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John Hinckley, who attempted to assassinate President Reagan in March 1981 but was found not guilty by reason of insanity, has been ordered released.  The judge, US District Judge Paul Friedman, found that Hinckley does not pose a danger to others.  One can only hope this prediction is true.  It didn't work out so well with Wendell Callahan.

The Hinckley verdict was not well received, and proved to be the spark for tightening up the insanity defense.  That defense is now seldom tried, and it almost never works.  It's not impossible to hoodwink a jury, but it's not that easy, either. 
There doesn't seem to be a flash transcript of today's hearing in its entirety, but CNBC does have a transcript of the exchange between FBI Director James Comey and South Carolina Representative Trey Gowdy, both former prosecutors.  I will paste it after the break.
A variety of people on both sides of the political aisle have been pushing for reform on the mental states required for a person to be guilty of a federal criminal offense.  In federal law, more than in most states, the traditional requirement that a crime be defined as a combination of a guilty mind with a guilty act has been watered down as the administrative state has expanded.  Former Attorney General Ed Meese, a longtime friend and advisor to CJLF, has testified on this subject before the Senate Judiciary Committee.  Congressman John Conyers, senior Democrat on the House Judiciary Committee, also supports mens rea reform.

But it is not enough to be in favor of "reform" in the abstract.  Reform must be drafted into legislation, and the devil is in the details.  Searching for papers and testimony of reform supporters, I have found a lot about reform in general and very little supporting the specific language of the proposals now before Congress.

The bills as drafted seem to me to be classic cases of overreach -- the proverbial "bridge too far" resulting in failure of the mission.  The opponents have valid criticisms, ammunition handed to them by the drafters' overreach.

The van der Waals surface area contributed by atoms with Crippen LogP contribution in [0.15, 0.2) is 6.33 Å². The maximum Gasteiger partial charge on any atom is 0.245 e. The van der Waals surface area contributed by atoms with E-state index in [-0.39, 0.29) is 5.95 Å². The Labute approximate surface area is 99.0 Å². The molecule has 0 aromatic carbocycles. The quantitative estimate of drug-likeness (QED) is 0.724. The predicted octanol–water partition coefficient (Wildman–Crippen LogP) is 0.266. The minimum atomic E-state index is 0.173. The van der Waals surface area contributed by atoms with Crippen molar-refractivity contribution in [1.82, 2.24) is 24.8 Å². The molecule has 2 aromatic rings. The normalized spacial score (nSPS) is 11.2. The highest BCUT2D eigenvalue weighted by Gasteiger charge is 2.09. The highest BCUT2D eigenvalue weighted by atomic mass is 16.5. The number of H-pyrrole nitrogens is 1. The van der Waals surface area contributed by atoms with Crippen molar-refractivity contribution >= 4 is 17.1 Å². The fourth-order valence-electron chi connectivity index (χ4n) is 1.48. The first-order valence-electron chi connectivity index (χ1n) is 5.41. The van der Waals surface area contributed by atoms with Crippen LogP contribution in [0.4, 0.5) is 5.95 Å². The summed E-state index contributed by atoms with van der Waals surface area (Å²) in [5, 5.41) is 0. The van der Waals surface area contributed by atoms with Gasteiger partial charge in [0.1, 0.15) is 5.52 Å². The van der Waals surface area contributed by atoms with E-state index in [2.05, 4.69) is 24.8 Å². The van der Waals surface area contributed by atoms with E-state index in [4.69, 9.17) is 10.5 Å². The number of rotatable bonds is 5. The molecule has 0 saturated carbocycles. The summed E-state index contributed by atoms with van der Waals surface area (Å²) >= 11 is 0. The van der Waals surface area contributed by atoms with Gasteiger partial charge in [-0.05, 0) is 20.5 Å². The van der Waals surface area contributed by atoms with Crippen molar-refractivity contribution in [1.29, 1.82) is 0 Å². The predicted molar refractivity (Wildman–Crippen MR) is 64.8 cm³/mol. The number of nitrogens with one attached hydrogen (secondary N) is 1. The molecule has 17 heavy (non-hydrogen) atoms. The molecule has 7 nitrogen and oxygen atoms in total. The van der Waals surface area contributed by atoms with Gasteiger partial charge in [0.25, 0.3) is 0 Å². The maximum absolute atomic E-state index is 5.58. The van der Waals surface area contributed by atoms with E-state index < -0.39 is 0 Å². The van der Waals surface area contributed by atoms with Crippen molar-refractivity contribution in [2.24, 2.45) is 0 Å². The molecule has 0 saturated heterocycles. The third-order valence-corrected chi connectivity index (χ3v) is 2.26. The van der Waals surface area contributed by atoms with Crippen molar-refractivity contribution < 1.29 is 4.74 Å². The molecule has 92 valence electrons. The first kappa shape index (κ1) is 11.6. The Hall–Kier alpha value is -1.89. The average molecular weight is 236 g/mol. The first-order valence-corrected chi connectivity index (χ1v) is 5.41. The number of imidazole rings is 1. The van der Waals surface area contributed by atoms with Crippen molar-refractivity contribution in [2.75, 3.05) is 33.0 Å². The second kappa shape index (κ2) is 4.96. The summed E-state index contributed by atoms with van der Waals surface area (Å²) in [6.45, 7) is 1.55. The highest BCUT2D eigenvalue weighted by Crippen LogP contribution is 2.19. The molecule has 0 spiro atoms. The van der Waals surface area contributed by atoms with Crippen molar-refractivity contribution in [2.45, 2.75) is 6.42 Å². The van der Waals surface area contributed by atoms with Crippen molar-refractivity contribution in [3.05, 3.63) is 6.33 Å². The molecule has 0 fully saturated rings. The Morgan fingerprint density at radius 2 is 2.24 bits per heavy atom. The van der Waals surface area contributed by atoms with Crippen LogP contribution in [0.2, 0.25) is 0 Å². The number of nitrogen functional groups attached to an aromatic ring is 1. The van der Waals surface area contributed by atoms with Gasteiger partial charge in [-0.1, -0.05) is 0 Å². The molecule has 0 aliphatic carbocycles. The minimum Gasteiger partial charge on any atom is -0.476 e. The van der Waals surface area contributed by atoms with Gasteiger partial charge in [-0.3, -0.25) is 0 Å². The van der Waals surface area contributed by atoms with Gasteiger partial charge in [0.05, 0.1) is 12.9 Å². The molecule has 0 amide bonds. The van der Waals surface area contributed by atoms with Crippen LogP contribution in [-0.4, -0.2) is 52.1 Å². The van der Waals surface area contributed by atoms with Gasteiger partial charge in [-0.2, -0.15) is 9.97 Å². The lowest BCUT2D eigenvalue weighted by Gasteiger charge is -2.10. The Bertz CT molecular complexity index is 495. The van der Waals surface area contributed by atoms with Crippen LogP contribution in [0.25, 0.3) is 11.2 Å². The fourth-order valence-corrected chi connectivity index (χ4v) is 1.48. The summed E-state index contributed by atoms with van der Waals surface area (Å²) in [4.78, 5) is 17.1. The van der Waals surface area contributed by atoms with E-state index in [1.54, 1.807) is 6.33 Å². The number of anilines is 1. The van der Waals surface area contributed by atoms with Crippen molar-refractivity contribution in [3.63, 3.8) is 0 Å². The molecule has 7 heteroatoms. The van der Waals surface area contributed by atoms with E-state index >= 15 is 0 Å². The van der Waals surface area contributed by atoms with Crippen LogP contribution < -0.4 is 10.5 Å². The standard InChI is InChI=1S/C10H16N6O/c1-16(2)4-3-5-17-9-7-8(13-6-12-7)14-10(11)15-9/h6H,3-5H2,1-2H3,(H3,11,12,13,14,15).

Postpartum psychosis defense

A 29 year-old mother researches on the internet how to poison her children.  She later mixes windshield de-icer fluid into some grape juice and serves the toxic mixture to her five-year-old son and 4-month-old daughter.  When the toxic fluid fails to kill them, she takes those two children into the bathroom and drowns them in the bathtub.  She writes a note to the father of those two children blaming him for her actions.  She had recently discovered that he fathered a child with another woman.  She then seals all of the windows in her apartment with plastic and tape and sends a text to her boyfriend (father of the children) that says, "I'm sorry the kids are gone.  I'm next." She turns on the gas from her stove, drinks the toxic grape juice, and cuts her wrists.  9-1-1 reports of a gas leak cause firefighters to discover the grave scene.  The kids are dead, but the mother survives.

Lisette Bamenga committed this horrific crime in New York four years ago.  Prosecutors charged her with two counts of murder and sought a 40-year prison sentence, claiming that she killed the children in a jealous rage after finding out about her boyfriend's infidelity.  Bamenga opted for a bench trial, and her defense attorneys argued that she suffered from postpartum psychosis and should not be held responsible for the killings.  The judge convicted Bamenga of manslaughter and sentenced her to 8 years in prison on each count to run concurrently.